Regarding using your own API: It's about trade offs. In the twitter example by using their own API they were able to "allocate more resources to the API team." That benefit for them outweighed a performance hit. There are other benefits not mentioned either, Like, being the first to vet your api and having a single unified entry point into the system. There are drawbacks as well that are mentioned in the link you posted.
For your application you should look at the architectural qualities you want to achieve and balance that with the constraints you are given and make your own choice. If ultra high performance is at the top of the list then craft your solution to meet that goal.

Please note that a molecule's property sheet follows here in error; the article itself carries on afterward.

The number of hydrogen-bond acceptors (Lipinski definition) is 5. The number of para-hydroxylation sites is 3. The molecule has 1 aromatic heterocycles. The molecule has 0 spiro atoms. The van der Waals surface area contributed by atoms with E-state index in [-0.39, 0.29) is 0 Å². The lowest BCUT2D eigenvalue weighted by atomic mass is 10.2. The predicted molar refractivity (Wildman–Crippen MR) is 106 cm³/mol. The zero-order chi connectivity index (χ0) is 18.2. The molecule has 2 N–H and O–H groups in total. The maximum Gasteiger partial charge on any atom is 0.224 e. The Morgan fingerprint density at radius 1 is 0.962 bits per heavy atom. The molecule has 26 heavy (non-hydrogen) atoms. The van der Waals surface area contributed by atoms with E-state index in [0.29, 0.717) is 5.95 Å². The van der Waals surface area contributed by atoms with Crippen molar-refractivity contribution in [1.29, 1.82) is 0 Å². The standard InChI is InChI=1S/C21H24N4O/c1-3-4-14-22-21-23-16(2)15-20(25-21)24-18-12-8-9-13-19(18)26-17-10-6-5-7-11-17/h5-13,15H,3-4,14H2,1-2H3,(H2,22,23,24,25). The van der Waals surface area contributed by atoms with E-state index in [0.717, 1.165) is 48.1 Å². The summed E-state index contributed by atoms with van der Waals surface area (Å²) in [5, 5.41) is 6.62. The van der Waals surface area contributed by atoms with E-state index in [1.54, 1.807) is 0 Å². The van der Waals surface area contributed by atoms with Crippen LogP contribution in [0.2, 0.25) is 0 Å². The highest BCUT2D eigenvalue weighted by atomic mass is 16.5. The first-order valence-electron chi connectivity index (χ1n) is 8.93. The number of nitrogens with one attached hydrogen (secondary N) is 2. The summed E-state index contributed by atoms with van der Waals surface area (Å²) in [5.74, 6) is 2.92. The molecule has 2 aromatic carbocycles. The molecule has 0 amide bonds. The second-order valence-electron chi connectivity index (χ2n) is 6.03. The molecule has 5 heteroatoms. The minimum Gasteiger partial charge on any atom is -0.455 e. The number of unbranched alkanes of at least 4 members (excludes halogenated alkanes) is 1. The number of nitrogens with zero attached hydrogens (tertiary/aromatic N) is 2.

Summary So it's not that they are using their own API that was the performance hit, it was that they wanted the client to be an HTTP hop away.
Please note that none of these comments talk about what the server --> db calls look like or their caching strategy, or any of the other dozen things which could be a bottleneck